A similarity between Cohen’s book and Brennan’s book is the cover design. If a book defending socialism can have a single red rose on its cover, then a book defending capitalism can have a bunch of roses.  Perhaps Brennan’s cover design has a further resonance when one considers his final sentence prior to his concluding chapter. Turning Mao Zedong’s notorious statement on its head, Brennan asserts, “The slogan of a capitalist utopia might be something like, ‘Let a hundred flowers blossom.’”

In defending socialism Cohen came out with a thought experiment. He compares two different types of societies to two versions of a camping trip. In the socialist camping trip everyone mucks in. One person brings a tent, one person catches fish, one person does the cooking etc. Everyone assists each other and it is a wonderful way to live. In a capitalist camping trip, the owner of the tent would charge rent to other campers, the cook would want to charge people for cooking and so it goes on. Capitalism, in Cohen’s world, is awful. Greed and selfishness are features of capitalist society. And these features are morally repugnant.  The camping trip thought experiment is a powerful argument for socialism, or so it might seem prima facie. Brennan’s short book exposes a dramatic flaw that he has found in it.

Cohen’s fallacious reasoning is that he is comparing idealised Marxism with a realistic but flawed capitalist system. Brennan is justified in arguing that one should either compare realistic Marxism with realistic capitalism or idealised Marxism with idealised capitalism. If one were to compare realistic Marxism with realistic capitalism then a simple comparison would be Stalin’s Russia or Mao’s China to Truman or Nixon’s America. Capitalism wins. Just as we have not experienced idealised Marxism so we have not experienced idealised capitalism. If Cohen can construct an idealised version of Marxism by using his camping trip example, then Brennan can construct an idealised version of capitalism. He does this by noting that life portrayed in the village of Disney’s Mickey Mouse Clubhouse is akin to idealised capitalism. Brennan parodies Cohen by setting up the Mickey Mouse Clubhouse Village whereby the villagers “cooperate with a common desire that everyone have the freedom and resources to flourish under their own conceptions of the good life. Everyone operates on principles of mutual concern, tolerance, and respect. They live together happily, without envy, glad to trade value for value, glad to give and share, glad to help those in need, and never disposed to free ride, take advantage of, coerce, or subjugate one another.”

Brennan notes that there is “an essential asymmetry in the capitalist and the socialist versions of utopia.” An idealised capitalist utopia would allow a group of people to set up a socialist commune. The socialists would be permitted to own property communally just as the capitalists would be able to own property individually. However, in the socialist utopia, all property would be owned communally and capitalist acts such as owning property individually would be forbidden. In part, this is a reason why idealised capitalism is better than idealised Marxism.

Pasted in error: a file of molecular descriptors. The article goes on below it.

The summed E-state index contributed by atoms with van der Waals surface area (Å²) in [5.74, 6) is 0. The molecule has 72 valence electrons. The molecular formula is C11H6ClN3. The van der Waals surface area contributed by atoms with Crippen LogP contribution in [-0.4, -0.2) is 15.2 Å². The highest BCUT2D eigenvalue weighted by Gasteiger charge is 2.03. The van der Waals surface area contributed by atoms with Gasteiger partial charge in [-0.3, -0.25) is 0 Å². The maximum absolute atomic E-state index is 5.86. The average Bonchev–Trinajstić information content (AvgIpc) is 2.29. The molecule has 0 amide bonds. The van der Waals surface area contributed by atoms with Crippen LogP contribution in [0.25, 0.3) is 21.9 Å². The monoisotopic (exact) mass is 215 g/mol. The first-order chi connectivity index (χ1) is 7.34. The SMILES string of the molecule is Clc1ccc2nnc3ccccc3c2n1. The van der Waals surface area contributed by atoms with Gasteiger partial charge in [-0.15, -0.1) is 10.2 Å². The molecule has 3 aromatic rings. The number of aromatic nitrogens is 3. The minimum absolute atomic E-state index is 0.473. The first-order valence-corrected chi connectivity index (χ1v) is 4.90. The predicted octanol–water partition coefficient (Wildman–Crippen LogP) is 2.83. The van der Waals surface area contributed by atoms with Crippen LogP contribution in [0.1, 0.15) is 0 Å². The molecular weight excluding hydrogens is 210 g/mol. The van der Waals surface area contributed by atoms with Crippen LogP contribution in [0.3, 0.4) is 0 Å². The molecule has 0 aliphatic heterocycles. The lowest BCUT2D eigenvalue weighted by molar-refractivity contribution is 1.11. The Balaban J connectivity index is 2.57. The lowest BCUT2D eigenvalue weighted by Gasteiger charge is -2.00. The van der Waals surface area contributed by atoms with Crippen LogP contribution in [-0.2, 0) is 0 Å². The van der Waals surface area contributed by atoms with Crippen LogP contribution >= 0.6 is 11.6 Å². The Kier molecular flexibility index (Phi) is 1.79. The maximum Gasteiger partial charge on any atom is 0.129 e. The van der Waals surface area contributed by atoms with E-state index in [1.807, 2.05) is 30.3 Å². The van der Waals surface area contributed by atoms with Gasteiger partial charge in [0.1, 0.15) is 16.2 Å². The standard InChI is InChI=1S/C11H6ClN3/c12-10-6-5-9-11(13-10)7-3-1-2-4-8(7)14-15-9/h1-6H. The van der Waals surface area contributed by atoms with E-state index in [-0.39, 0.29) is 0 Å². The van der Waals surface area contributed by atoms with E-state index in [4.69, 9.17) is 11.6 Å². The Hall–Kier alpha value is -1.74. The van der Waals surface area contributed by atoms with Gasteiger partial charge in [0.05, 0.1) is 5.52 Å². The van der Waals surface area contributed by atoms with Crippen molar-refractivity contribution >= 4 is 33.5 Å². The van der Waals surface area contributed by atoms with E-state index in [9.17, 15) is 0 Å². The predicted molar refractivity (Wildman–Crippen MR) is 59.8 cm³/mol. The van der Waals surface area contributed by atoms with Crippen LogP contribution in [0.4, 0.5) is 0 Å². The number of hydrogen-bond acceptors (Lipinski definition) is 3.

Brennan aims to show that idealised capitalism is better than idealised Marxism and that realistic capitalism is better than realistic Marxism. It is a tall order to suggest that he has managed to do this well enough to convince sufficient amounts of doubters in his short book, but what I think he has done well is demonstrate that Cohen’s argument based on the camping trip thought experiment is flawed.

UCL Student Union ban Nietzsche Club

In Freedom of Expression, Libertarianism, Marxism on June 9, 2014 at 12:15 PM

This is  cross-post. It was originally published at Harry’s Place on June 6th 2014, 5:40 pm.

The policy of “No Platform for Racists and Fascists,” historically adopted by many student unions, is ideologically appalling. Not only is it an affront to the doctrine of free speech, it has been thoroughly abused by its supporters. Anybody that they do not like can be targeted for banning. The latest successful attack is on the Nietzsche Club at University College London.

UCL Student Union have passed a policy to “ban and otherwise prevent the installation of any further publicity of [the Nietzsche Club] around UCLU buildings, and to urge UCL to adopt the same policy in the university buildings.” They have also resolved to “reject any attempts by this group to seek affiliation and official recognition from UCLU as an official club or society.” A further resolution passed is to “prevent any attempts by this group to hold meetings and organise events on campus.” However, this latter resolution is pending implementation subject to a professional opinion on its legality. Irrespective of the legal opinion, following the other resolutions passed, the Nietzsche Club will not be able to advertise their meetings in the Student Union or book a room to hold a meeting in the Student Union. In the language of student union politics, this is an effective ban.

The Student Union believe that “this group is aimed at promoting a far-right, fascist ideology at UCL” and that “there is no meaningful distinction to be made between a far-right and a fascist ideology.” There is no question that it is Marxist inspired political views behind this policy. The motion tells us that “the root cause of fascism [is] capitalism” and hence the fight against fascism is really one for a “socialist transformation of society.”  Moreover, among the crimes, according to UCLU, of Nietzsche, Heidegger and other philosophers that the Nietzsche Club wish to read, are that they are “anti-Marxist [and] anti-worker.”

There is no need to comment on the political views of the philosophers that the Nietzsche Club wish to read. Even if they are fascistic, that is no reason to ban groups who wish to read their works. It seems to me a small political step from UCLU wishing to ban the Nietzsche Club to wishing to march into UCL’s libraries, pulling books written by Nietzsche from the shelves, and burning them. At any rate, one wonders what UCLU wish to do with UCL’s own academic departments that teach Nietzsche on accredited courses for students. Does the Student Union wish to close down the courses and hound the lecturers from the College?